Sundari (Heritiera fomes)
Sundari (Heritiera fomes) is a species of mangrove tree belonging to the Malvaceae family, which is native to the mangrove forests of the Indian subcontinent and Southeast Asia. It is commonly found in the Sundarbans, the world’s largest mangrove forest that spans across Bangladesh and India. In fact, the name “Sundarbans” is derived from the Sundari tree, meaning “beautiful forest” in the Bengali language.
- Family: Malvaceae
- Genus: Heritiera
- Species: H. fomes
The Sundari tree can grow up to 15-25 meters in height and has a distinctive buttressed trunk, which provides stability in the soft, muddy soil of the mangroves. The tree has broad, elliptical leaves that are dark green and glossy on the top and covered with silvery scales on the bottom. Its flowers are small and pale yellow, appearing between March and July.
Leaves: The leaves of the Sundari tree are simple, alternate, and oblong-elliptical in shape. They are dark green and glossy on the upper surface, with a dense covering of silvery or brown scales on the underside.
Flowers: The flowers of H. fomes are small, greenish-yellow, and inconspicuous. They are arranged in axillary panicles and typically bloom from March to May.
Fruit: The fruit of the Sundari tree is a woody, brown, and boat-shaped structure called a keel. It contains many seeds and can float, which aids in the dispersal of the seeds through water.
The morphology of Sundari trees (Heritiera fomes) refers to the physical form and structure of the plant. Here are the key morphological features of Sundari trees:
- Size: Sundari trees are medium-sized evergreen mangroves, typically growing to heights of 15-25 meters (49-82 feet).
- Trunk: The tree has a straight, cylindrical trunk with smooth, grayish-brown bark. The trunk may exhibit buttresses (flared, ridge-like structures) near the base, which provide additional support in the waterlogged, soft soil of the mangrove ecosystem.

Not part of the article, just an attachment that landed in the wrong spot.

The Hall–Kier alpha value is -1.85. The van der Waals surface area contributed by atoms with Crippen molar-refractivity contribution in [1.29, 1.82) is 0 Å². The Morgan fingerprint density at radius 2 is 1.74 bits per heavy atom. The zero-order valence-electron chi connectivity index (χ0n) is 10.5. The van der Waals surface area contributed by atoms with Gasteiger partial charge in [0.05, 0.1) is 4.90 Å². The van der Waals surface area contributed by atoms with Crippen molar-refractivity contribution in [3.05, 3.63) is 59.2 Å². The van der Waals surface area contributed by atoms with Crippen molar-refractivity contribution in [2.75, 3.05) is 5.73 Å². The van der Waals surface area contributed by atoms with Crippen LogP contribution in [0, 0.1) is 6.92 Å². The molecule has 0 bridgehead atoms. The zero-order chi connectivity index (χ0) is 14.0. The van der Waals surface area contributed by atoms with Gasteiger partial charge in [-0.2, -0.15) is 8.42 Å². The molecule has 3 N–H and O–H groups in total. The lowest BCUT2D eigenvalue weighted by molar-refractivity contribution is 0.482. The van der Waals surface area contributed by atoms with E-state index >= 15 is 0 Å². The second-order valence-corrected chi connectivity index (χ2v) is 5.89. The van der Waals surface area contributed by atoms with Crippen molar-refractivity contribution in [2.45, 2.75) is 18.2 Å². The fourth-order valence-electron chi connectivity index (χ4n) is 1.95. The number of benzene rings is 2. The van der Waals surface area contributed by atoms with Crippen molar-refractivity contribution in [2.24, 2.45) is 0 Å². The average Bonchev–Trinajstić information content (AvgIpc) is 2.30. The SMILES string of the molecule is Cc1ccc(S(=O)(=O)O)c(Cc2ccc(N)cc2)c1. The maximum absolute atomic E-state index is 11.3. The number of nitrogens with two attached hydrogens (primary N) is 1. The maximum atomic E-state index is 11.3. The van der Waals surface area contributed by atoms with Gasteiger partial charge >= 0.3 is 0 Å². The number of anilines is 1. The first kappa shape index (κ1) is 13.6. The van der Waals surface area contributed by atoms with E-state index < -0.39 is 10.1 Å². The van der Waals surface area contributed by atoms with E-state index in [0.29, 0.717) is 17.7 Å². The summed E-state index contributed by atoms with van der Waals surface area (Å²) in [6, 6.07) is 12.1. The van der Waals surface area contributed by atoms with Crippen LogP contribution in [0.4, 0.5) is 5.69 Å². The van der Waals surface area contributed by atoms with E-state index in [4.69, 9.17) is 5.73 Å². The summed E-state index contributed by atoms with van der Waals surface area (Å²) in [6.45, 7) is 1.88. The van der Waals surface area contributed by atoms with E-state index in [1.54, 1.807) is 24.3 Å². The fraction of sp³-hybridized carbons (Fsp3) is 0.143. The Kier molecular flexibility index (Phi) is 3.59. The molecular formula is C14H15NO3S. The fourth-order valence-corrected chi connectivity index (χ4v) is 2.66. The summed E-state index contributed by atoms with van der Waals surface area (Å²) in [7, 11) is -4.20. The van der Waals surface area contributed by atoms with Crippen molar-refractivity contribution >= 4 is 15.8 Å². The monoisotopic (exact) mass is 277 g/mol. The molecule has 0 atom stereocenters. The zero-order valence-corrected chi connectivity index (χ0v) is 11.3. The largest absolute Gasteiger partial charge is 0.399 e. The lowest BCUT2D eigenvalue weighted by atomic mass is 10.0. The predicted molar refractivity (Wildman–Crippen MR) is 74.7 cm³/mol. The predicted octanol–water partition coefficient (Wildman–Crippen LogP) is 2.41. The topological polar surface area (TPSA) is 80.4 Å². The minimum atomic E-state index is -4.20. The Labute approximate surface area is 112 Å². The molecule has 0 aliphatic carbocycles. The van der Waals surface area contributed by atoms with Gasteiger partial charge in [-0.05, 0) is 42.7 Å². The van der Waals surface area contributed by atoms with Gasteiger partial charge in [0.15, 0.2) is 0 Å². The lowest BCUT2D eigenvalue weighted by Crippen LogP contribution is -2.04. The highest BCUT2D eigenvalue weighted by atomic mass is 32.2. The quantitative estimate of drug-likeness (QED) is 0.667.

- Roots: One of the most distinctive features of Sundari trees is their aerial roots, called pneumatophores. These specialized roots emerge vertically from the ground and can reach up to 30 cm (12 inches) in height. Pneumatophores have small pores called lenticels, which facilitate gas exchange and allow the tree to obtain oxygen in the oxygen-poor, waterlogged soil.
- Leaves: The leaves of Sundari trees are simple, alternate, and oblong-elliptical in shape, measuring about 10-20 cm (4-8 inches) long and 4-7 cm (1.6-2.8 inches) wide. The upper surface of the leaves is dark green and glossy, while the underside is covered with dense silvery or brown scales.
- Flowers: Sundari tree flowers are small, greenish-yellow, and inconspicuous. They are arranged in axillary panicles, with each panicle consisting of numerous tiny flowers. The blooming period typically occurs from March to May.
- Fruit: The fruit of the Sundari tree is a woody, brown, and boat-shaped structure called a keel, measuring about 5-8 cm (2-3 inches) long. It contains numerous seeds and can float on water, enabling seed dispersal through the waterlogged mangrove environment.
The morphology of Sundari trees is well-adapted to the challenging conditions of the mangrove ecosystem, such as waterlogged soil, fluctuating water levels, and high salinity. These adaptations make Heritiera fomes a vital component of the Sundarbans mangrove forest.
One of the unique features of Sundari trees is their pneumatophores, which are specialized aerial roots that protrude from the ground and help the tree to breathe in the oxygen-deficient soil of the mangroves. These roots also support the tree during tidal fluctuations and flooding.
Sundari trees play a crucial role in the mangrove ecosystem, providing habitat for various species of birds, mammals, and marine life. The dense root system of the tree helps to prevent soil erosion and maintain water quality by filtering pollutants. Additionally, Sundari wood is known for its durability, resistance to termites and water, making it highly valuable for construction, boat building, and furniture production.
Explore the Sundari trees by a Sundarban tour, arranged by Sonakshi Travels
Unfortunately, the Sundari tree is facing threats due to deforestation, climate change, and rising sea levels. The loss of these trees not only impacts the biodiversity of the region but also affects the livelihoods of local communities that depend on the mangrove ecosystem for their sustenance. Conservation efforts are crucial for preserving these vital ecosystems and the unique species that call them home, like the Sundari tree.
Sundarban tour, Sundari trees, সুন্দরী গাছ, সুন্দরবন টূর